2020 Hokkaido Moodle Summer Workshops

Presentations listed alphabetically, by family name

Ackermann, Kurt  - Hokusei Gakuen Junior College

Where did my question go? It's in the bank! (Lightning Talk)
As a Moodle beginner, I would sometimes make quizzes without considering where or how the questions I made were being stored. Trying to reuse the same questions later was a headache and source of frustration. If you decide to edit or change the question and do it from within a quiz without understanding the role of the question bank, you could be adversely affecting the integrity of other quizzes you have made that happen to share the same question. A little bit of knowledge about the question bank will serve you well, both now and when you want to use the questions again in the future.

Ackermann, Kurt - Hokusei Gakuen Junior College (Lightning Talk)

Grade calculation (formula) in the gradebook: troublesome but powerful (Lightning Talk)
If your course involves a complex approach to calculating grades, or perhaps you weren't sure what you were doing when you set the grades for some of your quizzes or assignments, then creating a formula to adjust and add everything up is one way to make sure that the numbers come out the way you want them to.

Campbell, David -  Obihiro University of Agriculture and Veterinary Medicine

The Power of Groups and Grouping  (Lightning Talk)

Groups and groupings in Moodle can help you organize your course materials for specific purposes and specific individuals or groups. This talk will go through the settings and how to quickly set up groups and groupings using the auto group feature.

Cotter, Matt - Hokusei Gakuen Junior College
Beginners Workshop (90 minutes)

This workshop will be conducted in English and is for those new to Moodle or who only started using Moodle and would like to do more.  In this workshop we will all make a course from scratch with participants proposing what the course needs and what kind of functions or activities it will contain.  As the workshop will be recorded, each step can be referred to at a later time.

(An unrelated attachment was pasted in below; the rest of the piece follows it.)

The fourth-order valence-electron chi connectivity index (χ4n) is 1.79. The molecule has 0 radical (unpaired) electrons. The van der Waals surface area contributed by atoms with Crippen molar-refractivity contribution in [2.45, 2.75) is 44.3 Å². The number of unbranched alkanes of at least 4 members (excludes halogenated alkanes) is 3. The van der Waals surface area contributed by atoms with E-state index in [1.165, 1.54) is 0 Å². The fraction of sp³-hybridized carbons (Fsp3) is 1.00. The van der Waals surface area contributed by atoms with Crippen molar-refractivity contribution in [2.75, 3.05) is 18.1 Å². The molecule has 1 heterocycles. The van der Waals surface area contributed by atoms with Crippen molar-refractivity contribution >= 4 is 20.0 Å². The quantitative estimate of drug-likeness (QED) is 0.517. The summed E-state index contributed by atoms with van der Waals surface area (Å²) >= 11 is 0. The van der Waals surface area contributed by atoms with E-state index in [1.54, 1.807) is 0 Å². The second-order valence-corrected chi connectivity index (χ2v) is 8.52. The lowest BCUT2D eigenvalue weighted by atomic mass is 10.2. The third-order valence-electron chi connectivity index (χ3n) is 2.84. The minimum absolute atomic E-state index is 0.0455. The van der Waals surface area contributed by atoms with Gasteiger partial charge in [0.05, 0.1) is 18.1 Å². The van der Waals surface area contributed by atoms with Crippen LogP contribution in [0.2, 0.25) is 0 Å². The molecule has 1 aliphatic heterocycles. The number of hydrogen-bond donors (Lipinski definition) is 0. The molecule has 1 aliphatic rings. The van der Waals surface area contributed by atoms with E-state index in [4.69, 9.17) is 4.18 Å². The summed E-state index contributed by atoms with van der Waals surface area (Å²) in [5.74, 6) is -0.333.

Cotter, Matt - Hokusei Gakuen Junior College
Essay Autograde: A plugin for on-demand teaching in all subjects (Lightning)

The Essay Autograde question type plugin allows immediate feedback for written assignments by awarding an automatic, provisional score that is calculated from the number of countable items (characters, words, sentences or paragraphs) and/or the presence of certain predefined target phrases. In addition, teachers can specify "grade bands," and also determine the type of statistical data they and/or the students can see after submission, such as unique words used, lexical density or fog index. Finally, the teacher still has the option of overriding the automatically generated grade by giving a manual grade and/or feedback.  This quick introduction will outline the need for, design process and initial classroom implementation with examples of use in a variety of current Moodle courses.  A more detailed workshop by Don Hinklelman on installation, set-up and use will follow later in the day.

Goetz, Tom - Hokusei Gakuen University
Let's learn about the Workshop activity (40 minutes)

The Workshop activity is one of Moodle's more complex modules. When teachers know how to use it, they look forward to using it in the future. Getting to that point of familiarity, however, requires patience and dedication. In short, the Workshop activity is not as intuitive as the Assignment activity. The Workshop activity is a powerful peer assessment activity. Students add submissions that are then distributed amongst their peers for assessment based on a grading scale specified by the teacher. The teacher may assess as well. There are five phases. This presentation will walk participants through all of the five phases from both the teacher and student views.

原島 秀人 - 前橋工科大学
(90 minutes)


Harashima, Hideto - Maebashi Institute of Technology
Speech evaluation using P-chat